Debunking Workout Myths

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Just like fashion fads that come and go, diet and exercise fads are common and can confuse college students trying to stay healthy. Getting in shape requires finding a diet and exercise routine that works for you and your body while simultaneously sorting through classic “workout myths.” Unfortunately, it’s easy to believe everything you hear or read and get caught up in workout trends. Here are some common myths about exercise and the actual truth about fitness.

Myth: Lifting weights will make me look like a man.

Truth: Many girls in college completely avoid the weight section of the gym in fear that they will bulk up if they lift weights. However, lifting weights tones and strengthens the body. In fact, women generally don’t have the physiological makeup and testosterone levels necessary to bulk up like men unless they are using steroids. If you’re afraid to lift on your own, try a fitness class that incorporates a bit of lifting, such as a circuit class. On average, 5-7 pounds of muscle is lost every decade if you don’t strength train. Pick up those weights now to strengthen your body and stay strong as you grow older.

Woman_with_dumbbellsMyth: I only need to do cardio to stay in shape.

Truth: Cardiovascular exercise, like running, biking and dancing are just one piece of the workout puzzle. An optimal fitness program incorporates cardiovascular exercise, strength training, and flexibility. Strength training helps build lean muscle, increases your metabolism, and keeps you energized. Make sure to work on making a well-rounded fitness program.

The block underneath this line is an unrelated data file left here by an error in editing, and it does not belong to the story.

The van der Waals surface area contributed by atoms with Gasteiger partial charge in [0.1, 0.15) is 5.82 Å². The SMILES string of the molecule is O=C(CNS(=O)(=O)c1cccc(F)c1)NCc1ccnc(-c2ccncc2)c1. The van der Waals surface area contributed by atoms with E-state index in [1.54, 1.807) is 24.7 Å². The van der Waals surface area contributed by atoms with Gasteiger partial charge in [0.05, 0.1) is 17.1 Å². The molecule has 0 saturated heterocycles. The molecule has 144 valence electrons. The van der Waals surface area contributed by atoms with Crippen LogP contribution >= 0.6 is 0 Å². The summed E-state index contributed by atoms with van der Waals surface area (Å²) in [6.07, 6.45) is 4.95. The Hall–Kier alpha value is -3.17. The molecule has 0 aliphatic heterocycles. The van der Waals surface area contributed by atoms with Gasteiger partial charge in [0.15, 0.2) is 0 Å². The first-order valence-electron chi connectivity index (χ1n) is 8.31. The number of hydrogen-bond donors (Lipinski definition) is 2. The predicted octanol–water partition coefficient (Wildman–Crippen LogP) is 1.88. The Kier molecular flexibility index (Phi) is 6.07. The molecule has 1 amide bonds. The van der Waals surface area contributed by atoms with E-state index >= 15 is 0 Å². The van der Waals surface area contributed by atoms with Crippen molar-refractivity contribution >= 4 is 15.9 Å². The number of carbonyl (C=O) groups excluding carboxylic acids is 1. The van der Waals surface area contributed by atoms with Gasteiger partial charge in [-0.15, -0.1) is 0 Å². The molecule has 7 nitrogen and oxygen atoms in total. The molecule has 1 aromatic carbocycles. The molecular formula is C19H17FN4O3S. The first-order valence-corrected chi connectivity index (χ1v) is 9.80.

Myth: Stretching is best prior to working out.

Truth: Stretching is very beneficial, but the best way to warm up before a workout is to do some light cardio that is much more effective than stretching. Try the elliptical, treadmill, or bike for 5-10 minutes before your workout. Light cardio prior to working out will get your blood flowing and prep your muscles for a great workout. Moreover, this will also help prevent injury. Static stretching is usually ideal to perform after your workout. Try out different techniques and see what works best for your body.

Myth: You need a long workout; if you don’t have time, just don’t bother.

stretch11Truth: It is very easy to get into an all-or-nothing mentality. If you can’t exercise for the 30 minutes a day that is recommended for adults, a shorter, intense workout is definitely better than no workout. When it comes to staying active, every movement you make throughout the day counts. You are much better off making the best out of the time you have. If you find yourself lacking time to exercise, try breaking up your exercise segments: 10 minutes in the morning, 10 in the afternoon, and 10 at night. Find what works best for you and stick with that!

Myth: Machines tell you exactly how many calories you burn during a workout.

Truth: Number of calories burned during a workout is based on several factors and is unique to everyone. Your calorie burn during exercise is influenced by your age, gender, height and weight. While machines at the gym might give you the opportunity to plug these numbers in, they are not always accurate. Instead of focusing on calorie burn, think about listening to your body. Heart rate is a better measure of intensity during a workout. Track your progress based on how your body feels.

Crazy fitness fads can be overwhelming, but sorting through these workout myths will help you find a fitness routine that works best for you. Focus on a program that incorporates cardiovascular exercise, strength training, and flexibility. Exercising during your college years will improve your health for years to come.

 

Photo Credit: Paige Swint

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